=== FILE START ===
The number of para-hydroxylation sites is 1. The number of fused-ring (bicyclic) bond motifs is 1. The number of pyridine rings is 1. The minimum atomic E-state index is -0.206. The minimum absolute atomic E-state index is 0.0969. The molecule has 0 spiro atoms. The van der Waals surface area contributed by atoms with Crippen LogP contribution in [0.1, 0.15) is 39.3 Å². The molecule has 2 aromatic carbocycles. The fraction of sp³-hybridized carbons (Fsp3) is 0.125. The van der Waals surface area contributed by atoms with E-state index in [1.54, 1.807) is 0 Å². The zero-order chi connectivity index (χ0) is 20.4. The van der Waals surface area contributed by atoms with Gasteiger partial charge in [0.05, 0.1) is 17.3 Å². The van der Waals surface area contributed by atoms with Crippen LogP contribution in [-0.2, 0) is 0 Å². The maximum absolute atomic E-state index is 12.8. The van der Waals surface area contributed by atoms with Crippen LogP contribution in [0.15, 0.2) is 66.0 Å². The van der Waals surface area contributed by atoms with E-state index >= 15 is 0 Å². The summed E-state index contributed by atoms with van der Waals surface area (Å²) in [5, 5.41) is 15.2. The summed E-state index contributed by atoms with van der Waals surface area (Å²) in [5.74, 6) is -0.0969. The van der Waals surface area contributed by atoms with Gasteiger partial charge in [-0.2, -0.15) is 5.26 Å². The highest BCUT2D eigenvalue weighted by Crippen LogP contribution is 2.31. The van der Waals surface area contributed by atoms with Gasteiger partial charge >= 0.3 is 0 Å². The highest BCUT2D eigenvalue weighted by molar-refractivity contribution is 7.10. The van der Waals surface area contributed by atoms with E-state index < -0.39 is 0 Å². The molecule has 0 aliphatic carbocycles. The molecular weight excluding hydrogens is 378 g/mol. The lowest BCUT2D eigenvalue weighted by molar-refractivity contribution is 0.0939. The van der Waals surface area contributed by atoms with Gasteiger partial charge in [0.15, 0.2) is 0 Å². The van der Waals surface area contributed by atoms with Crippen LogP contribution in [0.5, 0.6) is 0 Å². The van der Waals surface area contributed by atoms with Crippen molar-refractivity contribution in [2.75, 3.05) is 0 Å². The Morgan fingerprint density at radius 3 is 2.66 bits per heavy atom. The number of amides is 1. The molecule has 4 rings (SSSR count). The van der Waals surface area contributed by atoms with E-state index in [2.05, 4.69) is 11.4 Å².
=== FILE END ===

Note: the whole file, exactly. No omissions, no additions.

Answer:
The number of para-hydroxylation sites is 1. The number of fused-ring (bicyclic) bond motifs is 1. The number of pyridine rings is 1. The minimum atomic E-state index is -0.206. The minimum absolute atomic E-state index is 0.0969. The molecule has 0 spiro atoms. The van der Waals surface area contributed by atoms with Crippen LogP contribution in [0.1, 0.15) is 39.3 Å². The molecule has 2 aromatic carbocycles. The fraction of sp³-hybridized carbons (Fsp3) is 0.125. The van der Waals surface area contributed by atoms with E-state index in [1.54, 1.807) is 0 Å². The zero-order chi connectivity index (χ0) is 20.4. The van der Waals surface area contributed by atoms with Gasteiger partial charge in [0.05, 0.1) is 17.3 Å². The van der Waals surface area contributed by atoms with Crippen LogP contribution in [-0.2, 0) is 0 Å². The maximum absolute atomic E-state index is 12.8. The van der Waals surface area contributed by atoms with Crippen LogP contribution in [0.15, 0.2) is 66.0 Å². The van der Waals surface area contributed by atoms with E-state index >= 15 is 0 Å². The summed E-state index contributed by atoms with van der Waals surface area (Å²) in [5, 5.41) is 15.2. The summed E-state index contributed by atoms with van der Waals surface area (Å²) in [5.74, 6) is -0.0969. The van der Waals surface area contributed by atoms with Gasteiger partial charge in [-0.2, -0.15) is 5.26 Å². The highest BCUT2D eigenvalue weighted by Crippen LogP contribution is 2.31. The van der Waals surface area contributed by atoms with Gasteiger partial charge >= 0.3 is 0 Å². The highest BCUT2D eigenvalue weighted by molar-refractivity contribution is 7.10. The van der Waals surface area contributed by atoms with E-state index < -0.39 is 0 Å². The molecule has 0 aliphatic carbocycles. The molecular weight excluding hydrogens is 378 g/mol. The lowest BCUT2D eigenvalue weighted by molar-refractivity contribution is 0.0939. The van der Waals surface area contributed by atoms with Gasteiger partial charge in [0.15, 0.2) is 0 Å². The van der Waals surface area contributed by atoms with Crippen LogP contribution in [0.5, 0.6) is 0 Å². The van der Waals surface area contributed by atoms with Crippen molar-refractivity contribution in [2.75, 3.05) is 0 Å². The Morgan fingerprint density at radius 3 is 2.66 bits per heavy atom. The number of amides is 1. The molecule has 4 rings (SSSR count). The van der Waals surface area contributed by atoms with E-state index in [2.05, 4.69) is 11.4 Å².